I wanted to remind you that comments on the Draft Ligas Implementation Plan are due this Wednesday.Tomorrow I will head back to the Capitol for the final days of the Fall Session. We will be working to secure co-sponsors for HB 3858 which will provide necessary funding for the Ligas and Williams Consent Decrees.
Thursday, the Commission on Governmental Forecasting & Accountability will meet to vote on supporting the closing of the Jacksonville Developmental Center. The COGFA vote is advisory to the Governor.
We will also be working on important legislation regarding the Health Exchanges. Kate Gross will be a featured speaker at our December 7th Executive Forum which will be a video conference. Kate is quoted below in a story from the State Journal Register on the health exchange legislation.
Saturday at our Frankfort office, The Arc of Illinois Board of Directors will meet.
Legislators to consider Illinois health-care exchange
Whether a key plank in the federal Affordable Care Act proceeds smoothly in President Barack Obama’s home state will be decided this week, when the Illinois General Assembly considers legislation to set up a statewide health-insurance exchange.
Points of contention include how much influence the insurance industry will have over the proposed exchange’s board, and whether funding for the exchange — estimated to cost anywhere from $57 million to $89 million annually after it begins operating in 2014 — will come solely from the industry.
Failure by the General Assembly to act this fall could jeopardize up to $92 million in startup funds from the federal government, according to one of Gov. Pat Quinn’s advisers.
“We are very concerned,” said Kate Gross, assistant director for health planning at the Illinois Department of Insurance.
Why not delay?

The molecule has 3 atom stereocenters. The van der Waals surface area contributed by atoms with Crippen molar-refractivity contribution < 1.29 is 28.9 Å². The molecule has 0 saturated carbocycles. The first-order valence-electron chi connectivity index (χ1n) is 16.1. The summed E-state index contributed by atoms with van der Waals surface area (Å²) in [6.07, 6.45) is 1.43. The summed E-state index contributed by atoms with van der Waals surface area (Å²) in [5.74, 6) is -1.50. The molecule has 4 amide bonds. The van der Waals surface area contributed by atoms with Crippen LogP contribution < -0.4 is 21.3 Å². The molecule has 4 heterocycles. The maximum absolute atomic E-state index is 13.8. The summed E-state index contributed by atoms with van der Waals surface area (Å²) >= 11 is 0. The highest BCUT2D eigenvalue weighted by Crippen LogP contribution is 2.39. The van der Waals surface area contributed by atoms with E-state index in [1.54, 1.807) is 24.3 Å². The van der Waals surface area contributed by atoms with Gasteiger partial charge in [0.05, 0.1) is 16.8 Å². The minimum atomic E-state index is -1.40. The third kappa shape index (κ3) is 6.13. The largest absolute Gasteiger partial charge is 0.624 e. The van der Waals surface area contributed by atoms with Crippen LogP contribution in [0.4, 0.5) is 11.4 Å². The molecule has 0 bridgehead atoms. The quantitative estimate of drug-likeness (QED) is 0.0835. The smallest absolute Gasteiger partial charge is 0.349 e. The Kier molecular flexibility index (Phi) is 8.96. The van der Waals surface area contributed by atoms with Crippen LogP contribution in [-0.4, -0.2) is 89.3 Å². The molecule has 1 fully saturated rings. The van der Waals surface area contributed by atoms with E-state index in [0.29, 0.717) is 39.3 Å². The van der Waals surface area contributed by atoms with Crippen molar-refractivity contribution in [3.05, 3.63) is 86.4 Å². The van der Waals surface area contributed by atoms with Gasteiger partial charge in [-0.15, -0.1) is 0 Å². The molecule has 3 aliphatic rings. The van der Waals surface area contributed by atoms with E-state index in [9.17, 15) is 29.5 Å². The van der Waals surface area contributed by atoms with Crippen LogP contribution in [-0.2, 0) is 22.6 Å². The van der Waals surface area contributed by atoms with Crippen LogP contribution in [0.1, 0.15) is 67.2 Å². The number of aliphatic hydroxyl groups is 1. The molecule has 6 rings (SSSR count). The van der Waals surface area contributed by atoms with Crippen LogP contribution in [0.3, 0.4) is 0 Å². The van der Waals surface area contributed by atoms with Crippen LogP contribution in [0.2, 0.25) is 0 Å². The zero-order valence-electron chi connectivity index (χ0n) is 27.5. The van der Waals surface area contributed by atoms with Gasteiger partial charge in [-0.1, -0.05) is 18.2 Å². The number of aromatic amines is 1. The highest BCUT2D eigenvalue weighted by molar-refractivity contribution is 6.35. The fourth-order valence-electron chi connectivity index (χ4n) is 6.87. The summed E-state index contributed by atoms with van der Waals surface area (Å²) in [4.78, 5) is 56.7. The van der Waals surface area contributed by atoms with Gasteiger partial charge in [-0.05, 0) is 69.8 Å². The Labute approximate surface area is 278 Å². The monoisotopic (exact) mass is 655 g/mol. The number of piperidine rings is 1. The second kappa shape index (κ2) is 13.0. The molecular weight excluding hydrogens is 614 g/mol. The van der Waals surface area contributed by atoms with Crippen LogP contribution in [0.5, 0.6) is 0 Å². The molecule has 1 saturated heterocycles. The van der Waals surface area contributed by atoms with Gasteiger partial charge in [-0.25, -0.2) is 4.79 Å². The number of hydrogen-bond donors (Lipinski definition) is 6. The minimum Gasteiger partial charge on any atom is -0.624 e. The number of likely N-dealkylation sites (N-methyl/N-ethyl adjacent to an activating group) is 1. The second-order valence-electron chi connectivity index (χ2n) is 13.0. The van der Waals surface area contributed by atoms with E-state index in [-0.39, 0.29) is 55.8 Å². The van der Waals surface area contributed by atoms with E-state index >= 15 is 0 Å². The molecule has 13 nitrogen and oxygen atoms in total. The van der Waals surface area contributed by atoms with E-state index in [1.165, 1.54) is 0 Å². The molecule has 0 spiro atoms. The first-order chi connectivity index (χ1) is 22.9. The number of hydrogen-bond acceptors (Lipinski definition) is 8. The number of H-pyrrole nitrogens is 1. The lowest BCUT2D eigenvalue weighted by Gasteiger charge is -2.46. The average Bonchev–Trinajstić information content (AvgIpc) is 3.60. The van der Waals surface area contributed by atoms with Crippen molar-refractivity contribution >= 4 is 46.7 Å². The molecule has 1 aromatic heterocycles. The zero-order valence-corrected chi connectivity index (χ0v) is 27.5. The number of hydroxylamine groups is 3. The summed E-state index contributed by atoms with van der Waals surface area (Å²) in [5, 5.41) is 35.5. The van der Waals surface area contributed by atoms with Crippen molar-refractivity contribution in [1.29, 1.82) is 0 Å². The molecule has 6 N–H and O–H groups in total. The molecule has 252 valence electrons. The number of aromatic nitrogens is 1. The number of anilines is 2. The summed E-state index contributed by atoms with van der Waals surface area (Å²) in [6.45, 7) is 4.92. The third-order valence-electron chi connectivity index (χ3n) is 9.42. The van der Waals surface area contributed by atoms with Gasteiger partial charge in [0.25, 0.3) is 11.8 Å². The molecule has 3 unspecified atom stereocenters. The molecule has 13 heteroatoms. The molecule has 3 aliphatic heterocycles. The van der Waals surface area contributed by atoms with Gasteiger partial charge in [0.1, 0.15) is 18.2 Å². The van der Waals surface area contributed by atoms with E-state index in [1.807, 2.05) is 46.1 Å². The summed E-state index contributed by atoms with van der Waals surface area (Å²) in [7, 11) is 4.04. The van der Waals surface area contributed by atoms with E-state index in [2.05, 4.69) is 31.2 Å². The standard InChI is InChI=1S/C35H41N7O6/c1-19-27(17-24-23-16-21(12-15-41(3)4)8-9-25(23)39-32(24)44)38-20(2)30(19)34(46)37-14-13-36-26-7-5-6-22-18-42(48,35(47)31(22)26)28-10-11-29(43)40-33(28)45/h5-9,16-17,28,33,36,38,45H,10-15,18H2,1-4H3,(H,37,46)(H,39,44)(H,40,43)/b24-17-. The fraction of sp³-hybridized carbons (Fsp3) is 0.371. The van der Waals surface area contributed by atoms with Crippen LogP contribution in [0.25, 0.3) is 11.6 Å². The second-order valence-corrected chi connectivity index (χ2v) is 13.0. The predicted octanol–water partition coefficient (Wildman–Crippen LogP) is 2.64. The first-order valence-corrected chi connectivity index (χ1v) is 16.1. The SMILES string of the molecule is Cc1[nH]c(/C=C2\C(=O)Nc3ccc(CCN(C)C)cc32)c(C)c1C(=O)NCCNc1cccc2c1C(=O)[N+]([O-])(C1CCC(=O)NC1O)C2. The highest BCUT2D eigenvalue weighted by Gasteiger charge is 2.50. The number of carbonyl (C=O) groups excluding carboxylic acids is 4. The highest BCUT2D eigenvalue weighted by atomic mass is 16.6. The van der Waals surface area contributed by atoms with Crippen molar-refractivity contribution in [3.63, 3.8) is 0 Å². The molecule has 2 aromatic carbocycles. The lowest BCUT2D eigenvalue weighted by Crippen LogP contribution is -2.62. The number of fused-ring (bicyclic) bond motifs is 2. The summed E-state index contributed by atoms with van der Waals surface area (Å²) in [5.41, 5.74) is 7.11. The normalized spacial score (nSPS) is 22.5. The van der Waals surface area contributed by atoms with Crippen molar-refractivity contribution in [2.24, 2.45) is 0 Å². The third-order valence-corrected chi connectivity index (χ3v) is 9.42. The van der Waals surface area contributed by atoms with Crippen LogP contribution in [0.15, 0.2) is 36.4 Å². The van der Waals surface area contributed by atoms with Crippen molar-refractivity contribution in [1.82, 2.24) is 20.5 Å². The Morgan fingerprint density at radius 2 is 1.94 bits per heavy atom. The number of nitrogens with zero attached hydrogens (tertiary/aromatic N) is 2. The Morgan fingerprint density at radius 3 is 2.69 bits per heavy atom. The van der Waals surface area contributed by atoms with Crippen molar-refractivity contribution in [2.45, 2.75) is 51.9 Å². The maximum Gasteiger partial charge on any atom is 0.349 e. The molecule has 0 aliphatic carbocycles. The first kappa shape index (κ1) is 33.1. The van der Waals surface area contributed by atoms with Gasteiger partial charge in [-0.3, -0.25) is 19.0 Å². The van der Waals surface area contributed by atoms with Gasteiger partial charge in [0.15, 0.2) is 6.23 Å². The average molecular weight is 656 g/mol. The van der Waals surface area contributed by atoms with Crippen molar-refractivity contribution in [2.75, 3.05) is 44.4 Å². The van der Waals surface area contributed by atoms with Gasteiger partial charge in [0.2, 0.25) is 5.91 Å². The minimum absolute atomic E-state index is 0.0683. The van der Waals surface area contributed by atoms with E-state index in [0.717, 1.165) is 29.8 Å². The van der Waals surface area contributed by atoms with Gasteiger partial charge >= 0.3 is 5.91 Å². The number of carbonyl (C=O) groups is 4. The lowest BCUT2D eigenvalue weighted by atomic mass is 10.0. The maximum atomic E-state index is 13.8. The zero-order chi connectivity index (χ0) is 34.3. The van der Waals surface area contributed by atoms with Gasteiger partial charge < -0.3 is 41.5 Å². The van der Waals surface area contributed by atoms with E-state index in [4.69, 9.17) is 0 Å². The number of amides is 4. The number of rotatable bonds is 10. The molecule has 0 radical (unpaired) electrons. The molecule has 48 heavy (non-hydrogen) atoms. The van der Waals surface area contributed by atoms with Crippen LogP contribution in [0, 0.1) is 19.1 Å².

Amid nationwide polls showing falling public support for the Democratic president’s signature political achievement, some Republicans in the General Assembly question the need to pass legislation now.
Among other things, they say a delay would provide time for the U.S. Supreme Court to rule on the constitutionality of the Affordable Care Act’s requirement that all Americans have insurance coverage by 2014 or face tax penalties.
“We don’t think the timing is right,” said Sen. Bill Brady, R-Bloomington, who lost to Quinn in the race for governor last year and sat on a bipartisan panel of lawmakers that studied exchange issues. “We think the scope of this and more details are needed to be decided in D.C. before we proceed.”
But Elena Butkus, a Chicago-based regional vice president for Aetna, said passage of legislation setting up basic functions of an exchange, including how it would be governed, is essential to give Aetna enough time to design insurance products for the exchange’s initial enrollment period in 2013.
Aetna has problems with some parts of the current proposal, Senate Bill 1313, sponsored by Rep. Frank Mautino, D-Spring Valley. So does Phil Lackman, vice president of the Independent Insurance Agents of Illinois, who said Mautino’s bill would give the exchange board too much power and troublesome authority to negotiate rates with insurance companies.
Butkus and Lackman both worry that the three remaining days in the fall veto session — Tuesday, Wednesday and Thursday — aren’t enough time for lawmakers to reach a compromise with the various interested groups and approve a bill for Quinn to sign into law.
“It’s a tall order,” Lackman said.
Mautino didn’t return phone calls for this story.
State vs. federal
The federal legislation sets the stage for state-level exchanges that operate as marketplaces to make comprehensive insurance available to the uninsured and small businesses. Exchanges also will distribute federally funded subsidies to ensure that coverage is affordable.
States that fail to set up their own exchange would see the federal government operate an exchange for them.
“If it’s one thing that we agree on in Illinois, it’s that we want an Illinois exchange,” Gross said. “The debate is really around what it looks like, not whether or not to have one.”
Brady, however, said it’s not clear whether a federally operated exchange would be a bad thing for Illinois.
He dismissed the idea that legislation is needed this fall.